Can you really LOVE a place? I think you can. I think it can happen similarly to how people often characterize romantic love, at first sight. And not in the literal sense. But with the idea that once a place is known, you look back and realize you can’t pinpoint the exact moment it happened or the key that opened the lock, that made you fall in love. You just know, you’ve always been.
That is Scotland for me.
I don’t think it’s perfect or without fault. [Spoiler alert: no place is.] I also think it might not be for everyone. But I do, nonetheless, truly love it.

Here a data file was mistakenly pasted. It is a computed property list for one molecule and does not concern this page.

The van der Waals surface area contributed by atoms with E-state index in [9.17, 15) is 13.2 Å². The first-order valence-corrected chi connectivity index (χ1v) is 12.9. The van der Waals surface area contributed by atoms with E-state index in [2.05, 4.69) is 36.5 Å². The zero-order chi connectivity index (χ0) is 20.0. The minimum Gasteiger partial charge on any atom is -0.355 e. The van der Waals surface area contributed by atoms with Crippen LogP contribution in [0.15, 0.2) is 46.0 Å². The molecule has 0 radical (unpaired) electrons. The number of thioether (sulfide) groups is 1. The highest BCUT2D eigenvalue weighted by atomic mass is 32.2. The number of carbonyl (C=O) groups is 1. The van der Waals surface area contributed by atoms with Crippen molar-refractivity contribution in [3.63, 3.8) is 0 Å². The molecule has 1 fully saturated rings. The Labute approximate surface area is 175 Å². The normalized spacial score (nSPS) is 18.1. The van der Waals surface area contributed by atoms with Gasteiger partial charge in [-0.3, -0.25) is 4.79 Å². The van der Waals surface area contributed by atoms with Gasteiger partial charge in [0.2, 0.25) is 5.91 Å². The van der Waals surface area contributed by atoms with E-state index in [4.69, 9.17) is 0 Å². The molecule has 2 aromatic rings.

It started back in 2012 during my first ever visit for Hogmanay
. I must have made an easy mark. Because if you read the post I wrote called Magical, Mysterious Scotland
you wouldn’t be wrong to think I’d lost my head a little. It’s flowery even for me, who usually has no problem waxing poetic.
My theory is this: Scotland actually IS the home of magic, if any exists in our world. It makes its home in the glens, on the mountains [a munro if it’s smaller and a ben if it’s above 4000 feet] and in the bonnie isles of the North Sea where tartan and wool keep the cold at bay and where ‘aye’ can have more meanings than there are types of Whisky. Scotland casts a spell on those who cross into its borders and holds them sway inside a place where nothing seems impossible and where every breath seems somehow sweet. The [people I met here] even have a term for what I’m trying to explain: DSL. Otherwise known as, Deep Scottish Love.